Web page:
Here’s a tip:
Technique yields durable diamond probes
When a team of university and industry researchers tried a novel, foundry-style mold-filling technique to make nanoscale devices, they realized they had discovered a gem: They used their process to fabricate ultra-hard, wear-resistant nanoprobes out of a material much like diamond.
On a larger scale, materials that look smooth still abrade because of slight irregularities and defects on their surfaces. Now zoom in: At the nanoscale, atoms rub off one at a time, challenging researchers who build devices just tens of atoms wide. Silicon-containing diamondlike carbon, or Si-DLC, could solve this problem.
Engineering Physics Distinguished Research Professor Kumar Sridharan developed the “nano foundry” technique. He started with an IBM silicon-on-insulator wafer previously etched with sharp, pyramid-shaped “molds.” Then, he used plasma immersion ion implantation and deposition, a room-temperature deposition process, to fill the molds.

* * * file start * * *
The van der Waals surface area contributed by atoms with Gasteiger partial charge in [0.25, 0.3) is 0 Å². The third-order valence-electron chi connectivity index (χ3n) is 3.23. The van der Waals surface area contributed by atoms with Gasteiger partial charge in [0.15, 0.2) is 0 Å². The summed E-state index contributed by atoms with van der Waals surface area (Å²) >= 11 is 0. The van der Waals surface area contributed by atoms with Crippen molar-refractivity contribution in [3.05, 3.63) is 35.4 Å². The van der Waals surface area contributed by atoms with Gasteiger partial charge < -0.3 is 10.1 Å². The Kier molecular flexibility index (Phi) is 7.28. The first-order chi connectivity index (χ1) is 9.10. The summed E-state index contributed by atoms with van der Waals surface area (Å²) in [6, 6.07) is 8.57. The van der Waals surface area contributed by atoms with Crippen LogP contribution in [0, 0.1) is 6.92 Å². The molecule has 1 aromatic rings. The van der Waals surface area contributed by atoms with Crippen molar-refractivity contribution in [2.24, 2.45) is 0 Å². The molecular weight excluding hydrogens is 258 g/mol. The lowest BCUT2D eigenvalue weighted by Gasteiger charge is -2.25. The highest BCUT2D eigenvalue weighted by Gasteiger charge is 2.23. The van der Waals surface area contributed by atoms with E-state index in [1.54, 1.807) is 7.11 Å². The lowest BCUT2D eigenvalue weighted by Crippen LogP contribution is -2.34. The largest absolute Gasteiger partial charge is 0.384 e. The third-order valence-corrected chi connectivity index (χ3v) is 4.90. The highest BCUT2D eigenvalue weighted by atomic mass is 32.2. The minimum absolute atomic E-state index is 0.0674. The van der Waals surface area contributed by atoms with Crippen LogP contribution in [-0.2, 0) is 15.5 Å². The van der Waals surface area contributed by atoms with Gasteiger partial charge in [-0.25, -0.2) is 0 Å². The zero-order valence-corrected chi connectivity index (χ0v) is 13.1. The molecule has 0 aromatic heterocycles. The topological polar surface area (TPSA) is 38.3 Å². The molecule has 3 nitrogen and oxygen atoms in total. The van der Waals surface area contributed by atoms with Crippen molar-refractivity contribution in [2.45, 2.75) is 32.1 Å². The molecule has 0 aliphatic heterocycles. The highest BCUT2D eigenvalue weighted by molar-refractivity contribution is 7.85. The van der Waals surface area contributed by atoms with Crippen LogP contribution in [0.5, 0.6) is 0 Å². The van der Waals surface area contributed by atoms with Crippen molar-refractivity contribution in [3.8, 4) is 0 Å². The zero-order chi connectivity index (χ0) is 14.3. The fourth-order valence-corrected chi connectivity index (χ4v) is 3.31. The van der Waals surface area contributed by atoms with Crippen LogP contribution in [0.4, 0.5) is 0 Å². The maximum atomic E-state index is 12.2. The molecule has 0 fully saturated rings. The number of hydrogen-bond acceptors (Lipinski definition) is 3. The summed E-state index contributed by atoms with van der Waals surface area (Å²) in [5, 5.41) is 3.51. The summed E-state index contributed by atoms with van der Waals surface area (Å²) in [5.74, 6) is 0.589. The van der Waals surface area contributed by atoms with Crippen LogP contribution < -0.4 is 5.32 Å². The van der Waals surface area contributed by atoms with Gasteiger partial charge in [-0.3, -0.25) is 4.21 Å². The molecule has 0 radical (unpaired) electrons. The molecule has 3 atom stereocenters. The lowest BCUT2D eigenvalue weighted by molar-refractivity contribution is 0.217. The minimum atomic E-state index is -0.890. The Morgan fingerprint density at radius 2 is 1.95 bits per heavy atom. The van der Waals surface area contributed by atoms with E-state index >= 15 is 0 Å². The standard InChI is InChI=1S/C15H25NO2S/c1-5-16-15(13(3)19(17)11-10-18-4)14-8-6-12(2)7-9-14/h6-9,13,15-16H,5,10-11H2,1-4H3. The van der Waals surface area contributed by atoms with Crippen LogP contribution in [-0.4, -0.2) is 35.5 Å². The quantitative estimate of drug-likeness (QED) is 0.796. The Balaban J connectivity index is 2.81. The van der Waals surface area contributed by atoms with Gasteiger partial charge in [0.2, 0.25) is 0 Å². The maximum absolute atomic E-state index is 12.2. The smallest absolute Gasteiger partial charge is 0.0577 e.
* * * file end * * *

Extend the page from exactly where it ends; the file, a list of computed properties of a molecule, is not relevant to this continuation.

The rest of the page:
The technique works somewhat like the way in which a snowfall blankets the ground. In this case, the “snow” is ionized hexamethyl disiloxane, a liquid precursor to Si-DLC that gasifies in the plasma chamber and packs neatly into the molds. Fabricated on standard silicon microcantilivers, the ultrasharp tips in wear tests were 3,000 times more wear-resistant than silicon tips.
The team, which also included researchers from the University of Pennsylvania and IBM Research-Zurich, published details of its research January 31 in the advance online edition of Nature Nanotechnology.